Cauli Le Chat

Cauli Le Chat
Cauli Le Chat, MPL Roving Reporter

Thursday, June 14, 2012

Defoe Chronicles the Plague (Historical Fiction)

Historical fiction has become a popular genre for modern readers, but it is hardly a modern tool in the writer's laptop.  English author Daniel Defoe (ca. 1660-1731) wrote A Journal of the Plague Year (1722), which is a fictionalized eyewitness accounting of the Great Plague (i.e., the bubonic plague, or "black death") epidemic that invaded London in 1665, when Defoe was about age five or six.  The authorship when the book was first published was attributed to H. F. (the eyewitness), who was, in reality, probably Defoe's uncle, Henry Foe, whose journals Defoe must have consulted for the copious details he provided about the plague's outbreak and infiltration of London.

Daniel Defoe (ca. 1660-1731)
English merchant, journalist, political pamphleteer, and novelist
Best known today for his novel Robinson Crusoe (1719)

Great Hair, Mr. Defoe (eye-roll)
(Engraving by M. Van der Gucht, after a portrait by J. Taverner, early 18th century)

Despite its fictionalization (if that's a real word) of the horrific events that transpired in the mid-1660s, readers initially considered Defoe's novel to be nonfiction.  Some early 20th century historians even gave Defoe the nod for having crafted an authentic historical account of the tragedy.

Samuel Pepys (1633-1703)
Eyewitness chronicler to the 1665 London Plague
Tory member of Parliament for Castle Rising & Harwich
and Chief Secretary to the Admiralty

Defoe's was not the only factual rendering available to early 18th century readers, however.  In his diaries, Samuel Pepys described in vivid detail the depopulation of parts of London and the consequential mass exodus to escape the pestilence.  Pepys' work is quite readable, although Defoe was perhaps the better writer, given his extensive journalistic experience.

What may have spared London from complete annihilation was, ironically, the Great London Fire of 1666, which killed most of the rats (and bacillus-carrying fleas) that were spreading the disease.  A catastrophe may have prevented a cataclysm, but it was small consolation to Londoners who suffered through both apocalyptic calamities.

Did you know that there is a children's nursery rhyme (still sung today) that recounts the onset of plague symptoms?  The final word is thankfully omitted from modern renditions.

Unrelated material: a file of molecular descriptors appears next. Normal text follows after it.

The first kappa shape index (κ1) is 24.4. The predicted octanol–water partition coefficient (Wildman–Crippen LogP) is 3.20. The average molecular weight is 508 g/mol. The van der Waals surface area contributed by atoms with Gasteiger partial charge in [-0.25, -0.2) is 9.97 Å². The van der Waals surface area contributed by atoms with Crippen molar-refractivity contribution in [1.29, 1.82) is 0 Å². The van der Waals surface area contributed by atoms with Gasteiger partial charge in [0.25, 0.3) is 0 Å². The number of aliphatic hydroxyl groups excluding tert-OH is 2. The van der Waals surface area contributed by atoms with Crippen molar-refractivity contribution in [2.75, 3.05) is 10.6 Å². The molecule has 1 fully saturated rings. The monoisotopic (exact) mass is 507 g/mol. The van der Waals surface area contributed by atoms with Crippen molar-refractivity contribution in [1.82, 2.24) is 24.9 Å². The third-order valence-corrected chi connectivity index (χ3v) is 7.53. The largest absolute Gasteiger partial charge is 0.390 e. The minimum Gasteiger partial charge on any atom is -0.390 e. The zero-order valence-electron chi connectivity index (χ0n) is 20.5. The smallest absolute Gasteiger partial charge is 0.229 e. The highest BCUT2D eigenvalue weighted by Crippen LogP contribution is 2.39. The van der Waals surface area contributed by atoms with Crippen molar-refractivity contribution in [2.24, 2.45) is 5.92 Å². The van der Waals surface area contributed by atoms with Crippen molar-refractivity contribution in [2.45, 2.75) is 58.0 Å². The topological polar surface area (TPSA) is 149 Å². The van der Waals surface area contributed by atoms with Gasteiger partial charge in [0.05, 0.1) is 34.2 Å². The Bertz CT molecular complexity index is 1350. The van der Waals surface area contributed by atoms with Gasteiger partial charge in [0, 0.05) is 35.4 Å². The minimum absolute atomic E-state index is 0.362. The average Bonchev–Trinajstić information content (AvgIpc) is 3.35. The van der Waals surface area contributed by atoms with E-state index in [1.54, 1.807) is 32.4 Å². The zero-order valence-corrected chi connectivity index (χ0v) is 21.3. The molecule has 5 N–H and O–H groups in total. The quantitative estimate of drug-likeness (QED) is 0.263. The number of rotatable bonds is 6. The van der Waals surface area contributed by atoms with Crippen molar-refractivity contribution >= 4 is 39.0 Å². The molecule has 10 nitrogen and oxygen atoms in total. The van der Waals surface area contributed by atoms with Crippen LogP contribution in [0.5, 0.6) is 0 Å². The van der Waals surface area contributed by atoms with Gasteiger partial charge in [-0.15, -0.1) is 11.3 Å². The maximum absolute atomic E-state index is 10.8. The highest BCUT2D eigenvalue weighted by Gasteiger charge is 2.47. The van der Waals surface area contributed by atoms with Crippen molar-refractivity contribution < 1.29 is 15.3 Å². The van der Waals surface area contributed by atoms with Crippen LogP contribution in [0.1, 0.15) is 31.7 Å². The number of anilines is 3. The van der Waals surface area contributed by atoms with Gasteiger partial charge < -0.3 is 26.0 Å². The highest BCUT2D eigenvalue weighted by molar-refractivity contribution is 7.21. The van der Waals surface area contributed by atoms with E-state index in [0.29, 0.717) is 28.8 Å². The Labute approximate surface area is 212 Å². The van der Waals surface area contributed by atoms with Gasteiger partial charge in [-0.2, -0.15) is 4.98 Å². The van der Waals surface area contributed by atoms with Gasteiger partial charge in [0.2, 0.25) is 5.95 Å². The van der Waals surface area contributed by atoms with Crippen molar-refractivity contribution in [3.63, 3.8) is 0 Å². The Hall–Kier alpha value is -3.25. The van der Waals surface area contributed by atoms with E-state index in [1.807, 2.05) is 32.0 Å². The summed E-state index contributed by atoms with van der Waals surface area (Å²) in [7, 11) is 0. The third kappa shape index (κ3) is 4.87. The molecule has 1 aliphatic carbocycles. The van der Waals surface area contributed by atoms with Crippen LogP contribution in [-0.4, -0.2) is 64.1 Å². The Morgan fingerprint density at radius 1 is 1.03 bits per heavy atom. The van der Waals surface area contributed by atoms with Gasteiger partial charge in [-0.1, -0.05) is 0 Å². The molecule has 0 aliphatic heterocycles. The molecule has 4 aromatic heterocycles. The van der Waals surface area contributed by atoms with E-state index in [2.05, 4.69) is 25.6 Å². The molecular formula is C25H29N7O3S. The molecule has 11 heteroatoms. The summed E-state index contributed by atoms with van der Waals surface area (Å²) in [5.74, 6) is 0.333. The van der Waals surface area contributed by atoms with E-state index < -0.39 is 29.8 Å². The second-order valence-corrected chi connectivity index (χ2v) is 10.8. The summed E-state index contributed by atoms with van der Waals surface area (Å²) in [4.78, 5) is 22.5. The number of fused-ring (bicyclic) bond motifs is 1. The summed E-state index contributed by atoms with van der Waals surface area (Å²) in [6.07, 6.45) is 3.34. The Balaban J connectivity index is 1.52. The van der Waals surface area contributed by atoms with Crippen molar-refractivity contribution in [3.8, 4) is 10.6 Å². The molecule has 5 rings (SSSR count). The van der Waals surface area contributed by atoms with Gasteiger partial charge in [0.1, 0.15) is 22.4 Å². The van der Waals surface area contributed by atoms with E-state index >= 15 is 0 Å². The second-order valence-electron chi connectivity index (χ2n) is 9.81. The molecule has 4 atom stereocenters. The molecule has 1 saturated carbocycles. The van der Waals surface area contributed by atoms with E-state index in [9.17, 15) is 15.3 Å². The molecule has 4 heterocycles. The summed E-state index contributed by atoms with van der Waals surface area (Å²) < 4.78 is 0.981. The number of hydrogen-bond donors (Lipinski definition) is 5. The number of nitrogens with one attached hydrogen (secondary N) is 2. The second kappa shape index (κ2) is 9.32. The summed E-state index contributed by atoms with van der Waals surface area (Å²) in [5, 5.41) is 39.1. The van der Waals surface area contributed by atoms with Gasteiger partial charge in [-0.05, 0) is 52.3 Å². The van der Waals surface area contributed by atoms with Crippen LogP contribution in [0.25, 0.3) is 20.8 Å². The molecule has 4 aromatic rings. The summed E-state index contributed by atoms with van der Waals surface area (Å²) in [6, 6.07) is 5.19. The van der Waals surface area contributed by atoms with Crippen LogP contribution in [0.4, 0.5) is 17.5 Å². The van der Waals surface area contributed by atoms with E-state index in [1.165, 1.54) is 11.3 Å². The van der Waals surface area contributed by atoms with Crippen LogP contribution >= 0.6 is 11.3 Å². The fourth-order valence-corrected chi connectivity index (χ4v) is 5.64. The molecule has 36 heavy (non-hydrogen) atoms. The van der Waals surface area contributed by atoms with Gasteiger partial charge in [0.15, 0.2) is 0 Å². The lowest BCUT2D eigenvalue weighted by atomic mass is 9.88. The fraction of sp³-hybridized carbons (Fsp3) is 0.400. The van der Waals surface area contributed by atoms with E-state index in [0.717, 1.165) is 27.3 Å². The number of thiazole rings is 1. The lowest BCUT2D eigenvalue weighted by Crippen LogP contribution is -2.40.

Ring a Ring O' Roses,
A pocketful of posies,
Atishoo!  Atishoo!
We all fall down [dead]!

One of the first visible symptoms of bubonic plague infection is the development of round, rose-colored spots on the skin in the regions of the lymph glands, which formed swollen buboes (soon followed by necrotized tissue turning black).  It was believed that the disease spread through bad-smelling air, so carrying fragrant flowers or a posy of herbs was commonly thought to thwart the illness (no such luck, I'm afraid).  Incessant sneezing was considered a certain sign that a victim would soon succumb, and death was the inevitable result.

Too bad for London in 1665 that the germ-theory of disease hadn't been devised yet.  Knowledge of antibiotics could have saved millions over the centuries.  Still, Defoe's albeit fictional record of actual historical events gives modern readers insight into how earlier urban societies dealt with health crises within the range of their knowledge, social customs, and general understanding of life and its many mysteries.

Moithinks Defoe Needs a New Wig--Just Saying,

Cauli Le Chat
MPL Roving Reporter
Classical Historical Fiction News Beat

P.S. Evergreen Indiana library cardholders may check-out A Journal of the Plague Year from our online catalog.


P.P.S.  History teachers searching for ways to educate while entertaining students sometimes resort to macabre methods of instruction.  Here, intended strictly as an educational supplement, is a music video called "Black Death," a parody of "Hollaback Girl," by Gwen Stefani.  As the video description states, "It's hard to find a song to parody for such a gruesome subject. Our apologies to Gwen's fans, but it's for the cause of education!"

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